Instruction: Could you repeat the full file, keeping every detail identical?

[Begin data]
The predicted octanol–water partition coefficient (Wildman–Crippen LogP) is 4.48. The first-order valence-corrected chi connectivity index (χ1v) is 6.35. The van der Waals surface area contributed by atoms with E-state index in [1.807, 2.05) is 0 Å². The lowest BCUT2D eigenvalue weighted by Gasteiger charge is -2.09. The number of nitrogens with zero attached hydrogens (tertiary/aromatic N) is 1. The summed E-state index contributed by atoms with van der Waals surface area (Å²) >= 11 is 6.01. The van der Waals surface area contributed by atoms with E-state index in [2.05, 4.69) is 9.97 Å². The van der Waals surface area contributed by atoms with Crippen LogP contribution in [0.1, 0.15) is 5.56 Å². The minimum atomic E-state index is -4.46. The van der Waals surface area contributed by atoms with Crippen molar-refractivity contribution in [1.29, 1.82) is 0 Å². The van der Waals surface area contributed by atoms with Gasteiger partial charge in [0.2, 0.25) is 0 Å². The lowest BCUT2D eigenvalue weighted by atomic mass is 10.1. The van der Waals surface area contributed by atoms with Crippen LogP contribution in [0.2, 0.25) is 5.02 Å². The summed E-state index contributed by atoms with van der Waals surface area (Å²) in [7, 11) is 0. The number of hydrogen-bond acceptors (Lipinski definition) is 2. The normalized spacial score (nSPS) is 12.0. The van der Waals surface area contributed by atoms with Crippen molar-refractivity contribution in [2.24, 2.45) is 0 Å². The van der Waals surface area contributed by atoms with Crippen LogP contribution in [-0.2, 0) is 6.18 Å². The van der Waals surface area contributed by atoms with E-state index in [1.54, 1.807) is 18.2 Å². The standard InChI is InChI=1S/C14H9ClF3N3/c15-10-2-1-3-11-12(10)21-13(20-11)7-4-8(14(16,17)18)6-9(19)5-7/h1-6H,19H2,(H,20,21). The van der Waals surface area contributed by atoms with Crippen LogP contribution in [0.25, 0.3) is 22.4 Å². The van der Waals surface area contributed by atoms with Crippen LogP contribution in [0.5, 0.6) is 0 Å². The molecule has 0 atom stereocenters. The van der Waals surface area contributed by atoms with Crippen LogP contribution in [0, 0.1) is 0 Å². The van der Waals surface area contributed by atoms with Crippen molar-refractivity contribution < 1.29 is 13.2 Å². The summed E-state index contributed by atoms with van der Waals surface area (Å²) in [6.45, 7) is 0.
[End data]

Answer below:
The predicted octanol–water partition coefficient (Wildman–Crippen LogP) is 4.48. The first-order valence-corrected chi connectivity index (χ1v) is 6.35. The van der Waals surface area contributed by atoms with E-state index in [1.807, 2.05) is 0 Å². The lowest BCUT2D eigenvalue weighted by Gasteiger charge is -2.09. The number of nitrogens with zero attached hydrogens (tertiary/aromatic N) is 1. The summed E-state index contributed by atoms with van der Waals surface area (Å²) >= 11 is 6.01. The van der Waals surface area contributed by atoms with E-state index in [2.05, 4.69) is 9.97 Å². The van der Waals surface area contributed by atoms with Crippen LogP contribution in [0.1, 0.15) is 5.56 Å². The minimum atomic E-state index is -4.46. The van der Waals surface area contributed by atoms with Crippen molar-refractivity contribution in [1.29, 1.82) is 0 Å². The van der Waals surface area contributed by atoms with Gasteiger partial charge in [0.2, 0.25) is 0 Å². The lowest BCUT2D eigenvalue weighted by atomic mass is 10.1. The van der Waals surface area contributed by atoms with Crippen LogP contribution in [0.2, 0.25) is 5.02 Å². The summed E-state index contributed by atoms with van der Waals surface area (Å²) in [7, 11) is 0. The number of hydrogen-bond acceptors (Lipinski definition) is 2. The normalized spacial score (nSPS) is 12.0. The van der Waals surface area contributed by atoms with Crippen molar-refractivity contribution in [2.24, 2.45) is 0 Å². The van der Waals surface area contributed by atoms with Crippen LogP contribution in [-0.2, 0) is 6.18 Å². The van der Waals surface area contributed by atoms with E-state index in [1.54, 1.807) is 18.2 Å². The standard InChI is InChI=1S/C14H9ClF3N3/c15-10-2-1-3-11-12(10)21-13(20-11)7-4-8(14(16,17)18)6-9(19)5-7/h1-6H,19H2,(H,20,21). The van der Waals surface area contributed by atoms with Crippen LogP contribution in [0.25, 0.3) is 22.4 Å². The van der Waals surface area contributed by atoms with Crippen LogP contribution in [0.5, 0.6) is 0 Å². The molecule has 0 atom stereocenters. The van der Waals surface area contributed by atoms with Crippen LogP contribution in [0, 0.1) is 0 Å². The van der Waals surface area contributed by atoms with Crippen molar-refractivity contribution < 1.29 is 13.2 Å². The summed E-state index contributed by atoms with van der Waals surface area (Å²) in [6.45, 7) is 0.